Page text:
NEW DELHI: As 23 elderly people died in Norway after receiving Pfizer-BioNTech Covid-19 vaccine, experts in India underlined the need to closely monitor adverse events on a day when a massive vaccination drive against coronavirus kicked off in the country.
In Norway, where about 30,000 people have received the mRNA vaccine since the end of December, a cautionary advisory has now been issued against vaccinating elderly people above 80 years, saying those with a short remaining lifespan may not greatly benefit from the vaccine.
The Scandinavian country has also said that Covid-19 vaccines may be too risky for the very old and terminally ill.
As per the details available, of the 23 deaths -- mostly in people over 80 years -- reported shortly after vaccinations, 13 have been autopsied, and the results have suggested that that common side effects such as diarrhoea, fever, and nausea may have contributed to severe reactions in frail, elderly people.
The Covid-19 vaccine by Pfizer-BioNTech was the first one to receive emergency use approval in the developed countries after showing the efficacy of over 95% in late-stage trials. International reports said that Pfizer and BioNTech are now working with the Norwegian authorities to investigate the deaths in Norway.
Pfizer, however, said in a statement that the Norwegian regulator discovered "the number of incidents so far is not alarming and in line with expectations”.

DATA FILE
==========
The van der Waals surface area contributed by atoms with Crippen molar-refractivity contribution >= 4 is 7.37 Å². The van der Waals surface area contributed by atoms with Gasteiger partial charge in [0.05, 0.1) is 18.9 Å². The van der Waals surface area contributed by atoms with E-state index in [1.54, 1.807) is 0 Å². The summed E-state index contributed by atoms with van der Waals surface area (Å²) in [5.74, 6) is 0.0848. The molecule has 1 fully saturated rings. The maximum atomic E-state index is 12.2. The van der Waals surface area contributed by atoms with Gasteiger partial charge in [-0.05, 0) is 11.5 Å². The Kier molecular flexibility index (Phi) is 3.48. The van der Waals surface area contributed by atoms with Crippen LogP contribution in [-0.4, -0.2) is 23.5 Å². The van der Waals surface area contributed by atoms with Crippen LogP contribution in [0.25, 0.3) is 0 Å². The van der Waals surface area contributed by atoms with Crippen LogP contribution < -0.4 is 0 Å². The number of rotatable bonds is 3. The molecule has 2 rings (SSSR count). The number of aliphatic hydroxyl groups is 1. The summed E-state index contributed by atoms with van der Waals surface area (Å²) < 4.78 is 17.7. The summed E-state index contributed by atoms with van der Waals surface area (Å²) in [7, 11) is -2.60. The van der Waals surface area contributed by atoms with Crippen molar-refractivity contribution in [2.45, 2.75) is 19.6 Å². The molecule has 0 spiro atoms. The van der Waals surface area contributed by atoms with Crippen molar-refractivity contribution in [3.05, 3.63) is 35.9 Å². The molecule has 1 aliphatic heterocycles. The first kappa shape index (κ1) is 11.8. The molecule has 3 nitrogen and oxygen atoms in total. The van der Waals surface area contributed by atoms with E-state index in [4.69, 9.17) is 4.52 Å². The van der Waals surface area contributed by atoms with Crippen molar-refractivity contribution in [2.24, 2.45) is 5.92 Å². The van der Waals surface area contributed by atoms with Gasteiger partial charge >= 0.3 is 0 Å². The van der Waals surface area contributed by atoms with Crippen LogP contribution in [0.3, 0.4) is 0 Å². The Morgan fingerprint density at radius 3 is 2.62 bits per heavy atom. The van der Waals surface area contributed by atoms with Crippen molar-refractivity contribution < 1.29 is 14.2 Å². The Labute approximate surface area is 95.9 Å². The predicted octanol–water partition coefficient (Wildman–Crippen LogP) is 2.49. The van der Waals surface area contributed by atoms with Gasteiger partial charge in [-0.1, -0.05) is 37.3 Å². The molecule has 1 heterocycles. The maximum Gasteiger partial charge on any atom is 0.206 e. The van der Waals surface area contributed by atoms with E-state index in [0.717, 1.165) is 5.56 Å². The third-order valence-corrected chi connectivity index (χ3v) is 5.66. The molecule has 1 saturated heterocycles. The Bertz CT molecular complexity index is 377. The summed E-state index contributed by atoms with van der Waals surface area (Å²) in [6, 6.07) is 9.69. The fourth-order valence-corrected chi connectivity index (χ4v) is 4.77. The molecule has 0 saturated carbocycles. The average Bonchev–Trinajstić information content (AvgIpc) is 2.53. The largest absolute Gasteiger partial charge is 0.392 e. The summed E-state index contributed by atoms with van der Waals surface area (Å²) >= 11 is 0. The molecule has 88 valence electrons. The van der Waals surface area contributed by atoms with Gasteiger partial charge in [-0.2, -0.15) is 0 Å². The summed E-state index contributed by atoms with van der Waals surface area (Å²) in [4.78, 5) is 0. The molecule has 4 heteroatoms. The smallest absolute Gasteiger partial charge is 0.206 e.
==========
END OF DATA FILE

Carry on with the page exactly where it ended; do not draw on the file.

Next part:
Meanwhile, experts back home said that such lessons from abroad could be particularly crucial for India where the number of beneficiaries is going to be much higher than most other countries in the world.
“It would be important to closely monitor adverse events of special interest. AESI are a group of safety events that have been identified as important safety signals and a detailed mechanism for tracking, monitoring, and reporting have been listed in the WHO vaccine safety manual,” said public health expert Oommen John.
“Knowing background rates of safety events is also very important to estimate if there are increased incidence of events are attributed to the vaccine or not.”
A virologist with the Translational Health Science and Technology Institute said that minutely following adverse events though a proper mechanism was important in India as Covaxin, one of the vaccines rolled out, has not completed the trials.
“Also, the platform used by Covishield is known to cause neurological disorders in very few people who get vaccinated—so it's important to track what is the impact of vaccines in a real-world situation outside clinical trials,” he said.
The Indian government has declared its intent to vaccinate those above 50 and others with serious comorbidities—numbering about 27 crore—once nearly 3 crore healthcare and frontline workers are immunised against Covid-19.